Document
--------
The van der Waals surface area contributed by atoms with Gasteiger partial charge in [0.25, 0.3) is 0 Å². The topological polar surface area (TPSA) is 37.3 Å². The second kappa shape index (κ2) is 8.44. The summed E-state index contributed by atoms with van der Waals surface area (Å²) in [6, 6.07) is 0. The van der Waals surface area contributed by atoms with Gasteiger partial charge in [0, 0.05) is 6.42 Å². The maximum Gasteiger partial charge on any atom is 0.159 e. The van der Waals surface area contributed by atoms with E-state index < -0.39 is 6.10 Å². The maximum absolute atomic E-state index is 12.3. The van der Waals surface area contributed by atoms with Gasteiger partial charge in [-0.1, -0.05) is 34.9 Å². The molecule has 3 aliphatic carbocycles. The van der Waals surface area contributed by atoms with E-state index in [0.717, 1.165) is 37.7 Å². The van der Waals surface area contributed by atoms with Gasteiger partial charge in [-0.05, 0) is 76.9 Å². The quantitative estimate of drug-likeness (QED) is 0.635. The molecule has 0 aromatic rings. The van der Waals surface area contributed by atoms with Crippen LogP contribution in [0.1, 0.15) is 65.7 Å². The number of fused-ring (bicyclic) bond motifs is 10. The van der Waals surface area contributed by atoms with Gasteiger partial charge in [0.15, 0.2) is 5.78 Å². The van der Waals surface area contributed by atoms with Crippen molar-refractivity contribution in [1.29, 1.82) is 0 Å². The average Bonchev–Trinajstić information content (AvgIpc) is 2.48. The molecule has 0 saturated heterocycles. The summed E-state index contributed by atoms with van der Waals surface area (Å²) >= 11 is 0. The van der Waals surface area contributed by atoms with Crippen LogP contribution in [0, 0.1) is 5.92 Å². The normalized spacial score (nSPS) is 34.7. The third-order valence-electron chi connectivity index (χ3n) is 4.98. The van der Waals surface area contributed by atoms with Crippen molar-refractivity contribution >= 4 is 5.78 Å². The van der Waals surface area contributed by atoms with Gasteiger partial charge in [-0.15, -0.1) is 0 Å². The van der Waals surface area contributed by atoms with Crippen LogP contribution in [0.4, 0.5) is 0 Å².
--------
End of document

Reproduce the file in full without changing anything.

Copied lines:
The van der Waals surface area contributed by atoms with Gasteiger partial charge in [0.25, 0.3) is 0 Å². The topological polar surface area (TPSA) is 37.3 Å². The second kappa shape index (κ2) is 8.44. The summed E-state index contributed by atoms with van der Waals surface area (Å²) in [6, 6.07) is 0. The van der Waals surface area contributed by atoms with Gasteiger partial charge in [0, 0.05) is 6.42 Å². The maximum Gasteiger partial charge on any atom is 0.159 e. The van der Waals surface area contributed by atoms with E-state index < -0.39 is 6.10 Å². The maximum absolute atomic E-state index is 12.3. The van der Waals surface area contributed by atoms with Gasteiger partial charge in [-0.1, -0.05) is 34.9 Å². The molecule has 3 aliphatic carbocycles. The van der Waals surface area contributed by atoms with E-state index in [0.717, 1.165) is 37.7 Å². The van der Waals surface area contributed by atoms with Gasteiger partial charge in [-0.05, 0) is 76.9 Å². The quantitative estimate of drug-likeness (QED) is 0.635. The molecule has 0 aromatic rings. The van der Waals surface area contributed by atoms with Crippen LogP contribution in [0.1, 0.15) is 65.7 Å². The number of fused-ring (bicyclic) bond motifs is 10. The van der Waals surface area contributed by atoms with Gasteiger partial charge in [0.15, 0.2) is 5.78 Å². The van der Waals surface area contributed by atoms with Crippen molar-refractivity contribution in [1.29, 1.82) is 0 Å². The average Bonchev–Trinajstić information content (AvgIpc) is 2.48. The molecule has 0 saturated heterocycles. The summed E-state index contributed by atoms with van der Waals surface area (Å²) >= 11 is 0. The van der Waals surface area contributed by atoms with Crippen LogP contribution in [0, 0.1) is 5.92 Å². The normalized spacial score (nSPS) is 34.7. The third-order valence-electron chi connectivity index (χ3n) is 4.98. The van der Waals surface area contributed by atoms with Crippen molar-refractivity contribution >= 4 is 5.78 Å². The van der Waals surface area contributed by atoms with Gasteiger partial charge in [-0.15, -0.1) is 0 Å². The van der Waals surface area contributed by atoms with Crippen LogP contribution in [0.4, 0.5) is 0 Å².